Muhammad Bilal Quddus ( Department of Urology, The Kidney Center Postgraduate Training Institute, Karachi. )
Syed Mamun Mahmud ( Department of Urology, The Kidney Center Postgraduate Training Institute, Karachi. )
A 25 year old male was seen in the outpatient with complaints of left testicular swelling and intermittent pain for 4 years, aggravated 8 months back in association with nausea and vomiting. There was no history of trauma, or fever and no lower urinary tract symptoms (LUTS) were present. After conservative management and resolution, the size of the testis reduced which was confirmed on ultrasound showing atrophy. His family physician reassured and advised him to take salicylic acid (Ascard 75mg).
Keywords: Testicular torsion, testicular atrophy, ultrasound testes.
Torsion of the testis, or more correctly, torsion of the spermatic cord, is a surgical emergency because it causes strangulation of gonadal blood supply with subsequent testicular necrosis and atrophy. Acute scrotal swelling in children indicates torsion of the testis until proven otherwise. In approximately two thirds of patients, history and physical examination are sufficient to make an accurate diagnosis.1
In this report, we present a case of a young male who had testicular torsion, which was not diagnosed at the time of presentation, even after repeated episodes and resulted in atrophy. We would also like to highlight the importance of clinical diagnosis and early referral in such cases.
A 25 years old male presented in the urology outpatient with complaints of small left testis having history of sudden onset left testicular pain and swelling 8 months back. Following which he noticed decrease in the size of the left testis. He was seen by his family physician at that time, investigated and was reassured, started on ascard and ispaghul husk. He reported 3-4 similar episodes in the past 4 years, was prescribed analgesics and antibiotics. On examination, he was found to have small, non-tender left testis. He had ultrasound done which showed atrophic left testis. His urine was sterile and his semen analysis revealed total count > 130 mil/ml, with 80% motility (Normal values of semen parameters issued by WHO in 1992; count: 200 million/ml or more spermatozoa, motility: 50% or more with forward progression). Patient came to us for a second opinion with concern of its impact as he was getting married in the near future. He was explained the need of removal of involved testis, fixation (orchidopexy) of the other testis and the possibility of delayed loss of testicular function of the normal side (in case the atrophic testis is not removed) due to the formation of antisperm antibodies, although the evidence for this is not strong.3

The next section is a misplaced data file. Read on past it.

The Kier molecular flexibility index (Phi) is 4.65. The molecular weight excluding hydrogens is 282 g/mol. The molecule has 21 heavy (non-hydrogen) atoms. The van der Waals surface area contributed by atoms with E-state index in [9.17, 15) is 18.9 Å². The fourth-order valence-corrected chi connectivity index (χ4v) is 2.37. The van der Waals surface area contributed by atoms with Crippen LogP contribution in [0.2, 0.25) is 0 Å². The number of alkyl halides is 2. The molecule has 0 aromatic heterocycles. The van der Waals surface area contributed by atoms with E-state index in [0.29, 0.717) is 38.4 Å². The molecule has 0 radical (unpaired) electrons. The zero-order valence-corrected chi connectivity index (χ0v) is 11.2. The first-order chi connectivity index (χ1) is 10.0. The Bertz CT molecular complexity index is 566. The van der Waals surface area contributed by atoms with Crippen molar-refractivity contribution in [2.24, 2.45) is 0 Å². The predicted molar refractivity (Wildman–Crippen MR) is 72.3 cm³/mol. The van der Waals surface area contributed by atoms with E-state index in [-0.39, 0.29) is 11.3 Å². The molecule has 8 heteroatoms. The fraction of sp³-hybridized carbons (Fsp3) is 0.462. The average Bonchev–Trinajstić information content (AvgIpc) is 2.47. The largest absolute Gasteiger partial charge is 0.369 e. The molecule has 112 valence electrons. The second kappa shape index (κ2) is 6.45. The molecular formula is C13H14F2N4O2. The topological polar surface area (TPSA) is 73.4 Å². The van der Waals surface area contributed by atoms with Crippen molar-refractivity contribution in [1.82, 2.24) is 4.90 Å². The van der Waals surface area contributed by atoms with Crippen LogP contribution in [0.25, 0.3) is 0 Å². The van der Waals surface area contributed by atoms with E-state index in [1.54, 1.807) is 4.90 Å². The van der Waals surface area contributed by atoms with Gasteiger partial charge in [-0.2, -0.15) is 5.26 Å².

Testicular torsion is described as the twisting of the spermatic cord resulting in acute pain and ischaemia. In 1976, a study from the United Kingdom reported the annual incidence of testicular torsion as 1 case per 4000 in males younger than 25 years.2 This has a tendency to occur more frequently during adolescence and its cause is unknown. The most common signs and symptoms include red, swollen scrotum and acutely painful testicle, often in the absence of trauma. Nausea and vomiting are common.2 In patients who have an inappropriately high attachment of the tunica vaginalis (normally attaches to lower end of the posterolateral surface of the testis and allows for little mobility within the scrotum), the testicle can rotate freely on the spermatic cord within the tunica vaginalis (intravaginal testicular torsion). This congenital anomaly, called the bell clapper deformity, results in the long axis of the testicle to become oriented transversely rather than cephalocaudal. This congenital abnormality is present in approximately 12% of males, 40% of which have the abnormality in the contralateral testicle also.4 Experimental evidence indicates that 720° torsion is required to compromise flow through the testicular artery and result in ischaemia. In the neonatal age group, the testicle in some cases is not descended completely into the scrotum. This mobility of the testicle predisposes it to torsion (extravaginal testicular torsion). Torsion may be categorized as complete, incomplete, or transient.